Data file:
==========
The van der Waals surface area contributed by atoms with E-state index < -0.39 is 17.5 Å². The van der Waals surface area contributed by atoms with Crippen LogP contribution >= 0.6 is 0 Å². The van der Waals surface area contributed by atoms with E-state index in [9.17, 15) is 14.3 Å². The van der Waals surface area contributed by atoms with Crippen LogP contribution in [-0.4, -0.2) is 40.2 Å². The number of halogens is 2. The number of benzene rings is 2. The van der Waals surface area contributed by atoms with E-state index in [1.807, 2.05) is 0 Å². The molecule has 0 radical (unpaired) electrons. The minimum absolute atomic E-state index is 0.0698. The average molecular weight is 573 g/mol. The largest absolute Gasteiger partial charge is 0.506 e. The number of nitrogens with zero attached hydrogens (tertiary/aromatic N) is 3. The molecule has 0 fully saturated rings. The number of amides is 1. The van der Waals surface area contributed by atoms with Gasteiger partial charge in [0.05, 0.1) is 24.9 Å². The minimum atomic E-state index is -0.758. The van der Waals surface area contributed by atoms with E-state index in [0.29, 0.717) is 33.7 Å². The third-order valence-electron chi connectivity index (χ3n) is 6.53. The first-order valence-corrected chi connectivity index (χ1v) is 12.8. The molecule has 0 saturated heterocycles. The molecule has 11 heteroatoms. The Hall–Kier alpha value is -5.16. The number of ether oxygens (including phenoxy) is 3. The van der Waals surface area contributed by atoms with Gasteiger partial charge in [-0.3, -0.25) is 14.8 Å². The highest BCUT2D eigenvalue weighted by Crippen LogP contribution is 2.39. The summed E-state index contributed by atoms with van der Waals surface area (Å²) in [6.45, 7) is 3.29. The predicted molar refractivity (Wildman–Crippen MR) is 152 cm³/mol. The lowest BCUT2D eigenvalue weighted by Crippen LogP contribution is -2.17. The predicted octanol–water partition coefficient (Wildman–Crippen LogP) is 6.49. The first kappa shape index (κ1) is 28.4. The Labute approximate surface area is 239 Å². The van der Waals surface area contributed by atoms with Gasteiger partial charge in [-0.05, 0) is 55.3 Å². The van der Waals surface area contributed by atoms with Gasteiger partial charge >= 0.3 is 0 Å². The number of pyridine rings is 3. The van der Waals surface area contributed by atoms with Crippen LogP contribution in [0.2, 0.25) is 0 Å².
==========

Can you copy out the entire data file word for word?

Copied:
The van der Waals surface area contributed by atoms with E-state index < -0.39 is 17.5 Å². The van der Waals surface area contributed by atoms with Crippen LogP contribution >= 0.6 is 0 Å². The van der Waals surface area contributed by atoms with E-state index in [9.17, 15) is 14.3 Å². The van der Waals surface area contributed by atoms with Crippen LogP contribution in [-0.4, -0.2) is 40.2 Å². The number of halogens is 2. The number of benzene rings is 2. The van der Waals surface area contributed by atoms with E-state index in [1.807, 2.05) is 0 Å². The molecule has 0 radical (unpaired) electrons. The minimum absolute atomic E-state index is 0.0698. The average molecular weight is 573 g/mol. The largest absolute Gasteiger partial charge is 0.506 e. The number of nitrogens with zero attached hydrogens (tertiary/aromatic N) is 3. The molecule has 0 fully saturated rings. The number of amides is 1. The van der Waals surface area contributed by atoms with Gasteiger partial charge in [0.05, 0.1) is 24.9 Å². The minimum atomic E-state index is -0.758. The van der Waals surface area contributed by atoms with E-state index in [0.29, 0.717) is 33.7 Å². The third-order valence-electron chi connectivity index (χ3n) is 6.53. The first-order valence-corrected chi connectivity index (χ1v) is 12.8. The molecule has 0 saturated heterocycles. The molecule has 11 heteroatoms. The Hall–Kier alpha value is -5.16. The number of ether oxygens (including phenoxy) is 3. The van der Waals surface area contributed by atoms with Gasteiger partial charge in [-0.3, -0.25) is 14.8 Å². The highest BCUT2D eigenvalue weighted by Crippen LogP contribution is 2.39. The summed E-state index contributed by atoms with van der Waals surface area (Å²) in [6.45, 7) is 3.29. The predicted molar refractivity (Wildman–Crippen MR) is 152 cm³/mol. The lowest BCUT2D eigenvalue weighted by Crippen LogP contribution is -2.17. The predicted octanol–water partition coefficient (Wildman–Crippen LogP) is 6.49. The first kappa shape index (κ1) is 28.4. The Labute approximate surface area is 239 Å². The van der Waals surface area contributed by atoms with Gasteiger partial charge in [-0.05, 0) is 55.3 Å². The van der Waals surface area contributed by atoms with Gasteiger partial charge >= 0.3 is 0 Å². The number of pyridine rings is 3. The van der Waals surface area contributed by atoms with Crippen LogP contribution in [0.2, 0.25) is 0 Å².